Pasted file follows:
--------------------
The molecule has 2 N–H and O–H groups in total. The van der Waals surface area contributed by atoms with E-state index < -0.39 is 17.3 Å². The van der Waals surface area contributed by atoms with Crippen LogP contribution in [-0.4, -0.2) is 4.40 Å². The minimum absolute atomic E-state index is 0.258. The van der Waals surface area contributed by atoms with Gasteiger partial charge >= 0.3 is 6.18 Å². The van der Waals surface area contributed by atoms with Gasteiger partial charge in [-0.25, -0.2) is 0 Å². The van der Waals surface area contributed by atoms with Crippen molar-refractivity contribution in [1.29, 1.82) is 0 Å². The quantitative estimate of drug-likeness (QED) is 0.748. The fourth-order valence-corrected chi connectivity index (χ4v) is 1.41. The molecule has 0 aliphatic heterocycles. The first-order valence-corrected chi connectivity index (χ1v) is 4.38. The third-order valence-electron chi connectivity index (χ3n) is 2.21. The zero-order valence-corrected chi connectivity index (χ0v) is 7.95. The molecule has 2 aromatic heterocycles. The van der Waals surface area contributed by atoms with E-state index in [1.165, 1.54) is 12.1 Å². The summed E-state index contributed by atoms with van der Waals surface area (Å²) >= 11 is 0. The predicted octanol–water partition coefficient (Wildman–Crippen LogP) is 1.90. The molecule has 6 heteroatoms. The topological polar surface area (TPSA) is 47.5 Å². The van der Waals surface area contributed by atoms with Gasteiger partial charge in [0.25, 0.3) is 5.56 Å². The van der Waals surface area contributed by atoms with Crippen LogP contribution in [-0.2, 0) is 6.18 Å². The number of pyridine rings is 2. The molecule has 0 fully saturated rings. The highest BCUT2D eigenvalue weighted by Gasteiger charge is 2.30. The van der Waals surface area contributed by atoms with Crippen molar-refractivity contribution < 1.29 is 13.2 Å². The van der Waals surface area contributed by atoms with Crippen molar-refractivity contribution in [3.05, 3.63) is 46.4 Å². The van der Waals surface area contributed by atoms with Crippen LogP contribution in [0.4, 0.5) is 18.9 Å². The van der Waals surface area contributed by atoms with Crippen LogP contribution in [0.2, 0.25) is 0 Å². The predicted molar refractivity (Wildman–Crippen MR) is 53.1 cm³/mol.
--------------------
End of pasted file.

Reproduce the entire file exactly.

The molecule has 2 N–H and O–H groups in total. The van der Waals surface area contributed by atoms with E-state index < -0.39 is 17.3 Å². The van der Waals surface area contributed by atoms with Crippen LogP contribution in [-0.4, -0.2) is 4.40 Å². The minimum absolute atomic E-state index is 0.258. The van der Waals surface area contributed by atoms with Gasteiger partial charge >= 0.3 is 6.18 Å². The van der Waals surface area contributed by atoms with Gasteiger partial charge in [-0.25, -0.2) is 0 Å². The van der Waals surface area contributed by atoms with Crippen molar-refractivity contribution in [1.29, 1.82) is 0 Å². The quantitative estimate of drug-likeness (QED) is 0.748. The fourth-order valence-corrected chi connectivity index (χ4v) is 1.41. The molecule has 0 aliphatic heterocycles. The first-order valence-corrected chi connectivity index (χ1v) is 4.38. The third-order valence-electron chi connectivity index (χ3n) is 2.21. The zero-order valence-corrected chi connectivity index (χ0v) is 7.95. The molecule has 2 aromatic heterocycles. The van der Waals surface area contributed by atoms with E-state index in [1.165, 1.54) is 12.1 Å². The summed E-state index contributed by atoms with van der Waals surface area (Å²) >= 11 is 0. The predicted octanol–water partition coefficient (Wildman–Crippen LogP) is 1.90. The molecule has 6 heteroatoms. The topological polar surface area (TPSA) is 47.5 Å². The van der Waals surface area contributed by atoms with Gasteiger partial charge in [0.25, 0.3) is 5.56 Å². The van der Waals surface area contributed by atoms with Crippen LogP contribution in [-0.2, 0) is 6.18 Å². The number of pyridine rings is 2. The molecule has 0 fully saturated rings. The highest BCUT2D eigenvalue weighted by Gasteiger charge is 2.30. The van der Waals surface area contributed by atoms with Crippen molar-refractivity contribution < 1.29 is 13.2 Å². The van der Waals surface area contributed by atoms with Crippen molar-refractivity contribution in [3.05, 3.63) is 46.4 Å². The van der Waals surface area contributed by atoms with Crippen LogP contribution in [0.4, 0.5) is 18.9 Å². The van der Waals surface area contributed by atoms with Crippen LogP contribution in [0.2, 0.25) is 0 Å². The predicted molar refractivity (Wildman–Crippen MR) is 53.1 cm³/mol.